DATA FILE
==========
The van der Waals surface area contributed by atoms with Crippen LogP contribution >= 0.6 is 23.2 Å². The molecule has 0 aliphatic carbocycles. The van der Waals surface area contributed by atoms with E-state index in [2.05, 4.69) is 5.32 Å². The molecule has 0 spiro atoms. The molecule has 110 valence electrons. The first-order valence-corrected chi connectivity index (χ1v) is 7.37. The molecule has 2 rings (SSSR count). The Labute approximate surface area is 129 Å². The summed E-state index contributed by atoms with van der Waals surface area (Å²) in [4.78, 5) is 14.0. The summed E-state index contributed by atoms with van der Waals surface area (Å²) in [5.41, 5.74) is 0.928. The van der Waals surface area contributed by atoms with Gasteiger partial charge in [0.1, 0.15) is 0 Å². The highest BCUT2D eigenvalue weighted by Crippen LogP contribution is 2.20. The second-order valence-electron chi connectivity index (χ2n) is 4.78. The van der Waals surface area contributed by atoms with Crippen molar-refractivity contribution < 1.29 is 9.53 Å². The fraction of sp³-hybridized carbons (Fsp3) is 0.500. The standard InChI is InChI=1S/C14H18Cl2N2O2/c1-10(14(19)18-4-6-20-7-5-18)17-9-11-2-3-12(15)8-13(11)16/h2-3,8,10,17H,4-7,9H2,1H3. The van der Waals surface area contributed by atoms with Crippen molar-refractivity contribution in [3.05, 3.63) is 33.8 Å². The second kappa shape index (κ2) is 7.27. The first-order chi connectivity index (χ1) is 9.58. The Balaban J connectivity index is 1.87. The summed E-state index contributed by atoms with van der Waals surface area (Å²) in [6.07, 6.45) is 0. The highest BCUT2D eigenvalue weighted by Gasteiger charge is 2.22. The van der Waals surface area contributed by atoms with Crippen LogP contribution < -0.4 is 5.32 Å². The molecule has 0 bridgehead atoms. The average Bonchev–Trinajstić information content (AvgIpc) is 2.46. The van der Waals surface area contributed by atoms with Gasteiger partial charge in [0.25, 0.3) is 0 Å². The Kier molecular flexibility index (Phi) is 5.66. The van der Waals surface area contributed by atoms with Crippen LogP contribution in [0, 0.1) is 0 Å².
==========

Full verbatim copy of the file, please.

The van der Waals surface area contributed by atoms with Crippen LogP contribution >= 0.6 is 23.2 Å². The molecule has 0 aliphatic carbocycles. The van der Waals surface area contributed by atoms with E-state index in [2.05, 4.69) is 5.32 Å². The molecule has 0 spiro atoms. The molecule has 110 valence electrons. The first-order valence-corrected chi connectivity index (χ1v) is 7.37. The molecule has 2 rings (SSSR count). The Labute approximate surface area is 129 Å². The summed E-state index contributed by atoms with van der Waals surface area (Å²) in [4.78, 5) is 14.0. The summed E-state index contributed by atoms with van der Waals surface area (Å²) in [5.41, 5.74) is 0.928. The van der Waals surface area contributed by atoms with Gasteiger partial charge in [0.1, 0.15) is 0 Å². The highest BCUT2D eigenvalue weighted by Crippen LogP contribution is 2.20. The second-order valence-electron chi connectivity index (χ2n) is 4.78. The van der Waals surface area contributed by atoms with Crippen molar-refractivity contribution < 1.29 is 9.53 Å². The fraction of sp³-hybridized carbons (Fsp3) is 0.500. The standard InChI is InChI=1S/C14H18Cl2N2O2/c1-10(14(19)18-4-6-20-7-5-18)17-9-11-2-3-12(15)8-13(11)16/h2-3,8,10,17H,4-7,9H2,1H3. The van der Waals surface area contributed by atoms with Crippen molar-refractivity contribution in [3.05, 3.63) is 33.8 Å². The second kappa shape index (κ2) is 7.27. The first-order chi connectivity index (χ1) is 9.58. The Balaban J connectivity index is 1.87. The summed E-state index contributed by atoms with van der Waals surface area (Å²) in [6.07, 6.45) is 0. The highest BCUT2D eigenvalue weighted by Gasteiger charge is 2.22. The van der Waals surface area contributed by atoms with Crippen LogP contribution < -0.4 is 5.32 Å². The molecule has 0 bridgehead atoms. The average Bonchev–Trinajstić information content (AvgIpc) is 2.46. The van der Waals surface area contributed by atoms with Gasteiger partial charge in [0.25, 0.3) is 0 Å². The Kier molecular flexibility index (Phi) is 5.66. The van der Waals surface area contributed by atoms with Crippen LogP contribution in [0, 0.1) is 0 Å².